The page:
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Your dog seems totally fine, but her beautiful black nose suddenly has a pinkish strip down the middle—and it is getting larger every day. She doesn't seem to be itchy, and the texture of her nose looks and feels the same as always. What's going on? Your dog may have snow nose!
What Is Snow Nose?
Snow nose, also known as winter nose, is the loss of pigment in the nose. The nose may go from its normal shade of black or brown to a light brown or pink. This hypopigmentation is usually temporary, and the nose will usually go back to normal in time. It often starts as just a patch or stripe in the middle of the nose, but may spread to affect the entire nose leather. The change in color can sometimes be permanent.
Snow nose got its name because it seems to occur more often in cold climates during the winter. It was once believed that it only happened during the winter, but snow nose can actually occur any time of year and in any climate.
Thankfully, it is nothing to worry about. Dogs affected by snow nose still have their normal sense of smell, and the nose leather will keep its usual cobblestoned appearance and slightly damp surface. The only change is the color.
Why Your Dog’s Nose Is Turning Pink
We don't entirely know why snow nose happens. It is a low priority for research because it is only a cosmetic change and does not impact the dog's health or comfort. Some theories state that changes in the length of daylight, temperature, or the enzyme tyrosinase may be involved in causing snow nose.
Eating and drinking from plastic bowls can sometimes cause changes in nose pigment, so if your dog with snow nose uses a plastic bowl, you can try switching to stainless steel or ceramic and see if the nose returns to and stays its normal color.
Because we don't know what causes snow nose, there is no treatment. The lighter nose can be more sensitive to sun damage, so your dog may benefit from some dog-safe sunscreen applied to her nose when she is going to be out in the sun a lot.
Could It Be Another Health Condition Besides Snow Nose?
There are other conditions that can cause changes in the color of your dog's nose, including:
Trauma to the nose can result in a temporary change in color. If your dog scrapes her nose on her crate door or damages it some other way, the wound will heal pink first. Over time the normal skin cells of the nose will usually take over and the nose will return to its normal color, though some dogs may retain a scar.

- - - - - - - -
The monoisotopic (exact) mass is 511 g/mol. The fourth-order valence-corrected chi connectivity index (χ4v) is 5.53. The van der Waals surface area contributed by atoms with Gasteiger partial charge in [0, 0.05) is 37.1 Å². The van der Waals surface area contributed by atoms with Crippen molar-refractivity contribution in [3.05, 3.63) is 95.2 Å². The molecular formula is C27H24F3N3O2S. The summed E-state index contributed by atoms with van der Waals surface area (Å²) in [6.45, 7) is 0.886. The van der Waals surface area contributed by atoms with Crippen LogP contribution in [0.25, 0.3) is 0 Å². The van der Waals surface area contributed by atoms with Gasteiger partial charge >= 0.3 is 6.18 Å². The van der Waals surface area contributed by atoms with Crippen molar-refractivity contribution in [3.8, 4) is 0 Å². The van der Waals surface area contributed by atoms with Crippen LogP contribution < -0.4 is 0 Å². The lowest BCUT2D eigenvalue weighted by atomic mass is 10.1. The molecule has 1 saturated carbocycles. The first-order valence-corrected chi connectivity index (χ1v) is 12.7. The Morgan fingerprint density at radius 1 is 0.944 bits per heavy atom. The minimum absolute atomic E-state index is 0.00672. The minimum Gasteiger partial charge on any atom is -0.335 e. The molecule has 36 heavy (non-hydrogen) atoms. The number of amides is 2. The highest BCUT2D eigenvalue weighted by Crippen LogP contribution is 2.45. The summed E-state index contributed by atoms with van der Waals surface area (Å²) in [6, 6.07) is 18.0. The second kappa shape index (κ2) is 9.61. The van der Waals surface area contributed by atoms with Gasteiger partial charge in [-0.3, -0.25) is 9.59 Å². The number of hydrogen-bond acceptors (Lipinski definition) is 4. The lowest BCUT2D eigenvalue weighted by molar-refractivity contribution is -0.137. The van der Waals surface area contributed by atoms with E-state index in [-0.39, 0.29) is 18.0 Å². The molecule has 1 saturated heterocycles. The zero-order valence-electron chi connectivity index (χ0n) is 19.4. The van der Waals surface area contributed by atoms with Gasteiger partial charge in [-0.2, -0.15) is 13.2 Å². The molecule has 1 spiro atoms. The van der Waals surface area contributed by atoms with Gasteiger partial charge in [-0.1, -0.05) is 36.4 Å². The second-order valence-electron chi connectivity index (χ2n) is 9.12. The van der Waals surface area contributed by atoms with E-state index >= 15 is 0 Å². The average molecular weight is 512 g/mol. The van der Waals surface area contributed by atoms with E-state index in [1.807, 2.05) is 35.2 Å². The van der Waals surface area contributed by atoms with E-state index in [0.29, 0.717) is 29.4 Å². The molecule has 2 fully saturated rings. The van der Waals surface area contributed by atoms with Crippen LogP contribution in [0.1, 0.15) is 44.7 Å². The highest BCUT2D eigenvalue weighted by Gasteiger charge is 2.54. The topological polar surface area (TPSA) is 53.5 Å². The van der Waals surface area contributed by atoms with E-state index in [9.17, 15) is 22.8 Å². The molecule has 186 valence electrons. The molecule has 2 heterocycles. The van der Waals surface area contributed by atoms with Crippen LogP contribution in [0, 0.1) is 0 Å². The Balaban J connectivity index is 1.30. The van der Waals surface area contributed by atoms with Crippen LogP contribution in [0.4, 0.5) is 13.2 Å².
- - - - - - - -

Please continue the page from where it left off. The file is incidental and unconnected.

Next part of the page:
Vitiligo, an autoimmune disorder where patches of skin and hair lose their normal pigment and turn white. Like snow nose, this condition is cosmetic and does not impact the dog’s health or comfort. The dog may only have one patch that turns white, or may have regions all over her body. The change is usually permanent.
Discoid lupus erythematosus, an autoimmune disease that can cause a change in the color of your dog’s nose as well as sores. The nose will also often lose its normal texture and become totally smooth.
Cancer can cause non-healing sores on the nose and elsewhere on the body. Exact symptoms will vary depending on the type of cancer present.
If the only change in your dog is the color of her nose, you have nothing to worry about. Her nose being dry once in a while is also normal. Changes in the nose that are a cause for concern include:
Totally smooth texture (may also appear shiny)
Extremely dry nose with cracks
Raw skin on the nose
Buildup of hard, spiky keratin
If your dog is experiencing any of these symptoms, or has other general signs of illness or behavioral changes in addition to a change in the color of her nose, she should be seen by your veterinarian.
Dog Breeds Commonly Affected by Snow Nose
Labrador retrievers, golden retrievers, Siberian huskies, and Bernese mountain dogs are the most common breeds to get snow nose, although any breed or mix can get it. This suggests that there might be a genetic component to this condition, but we don't know for sure at this point.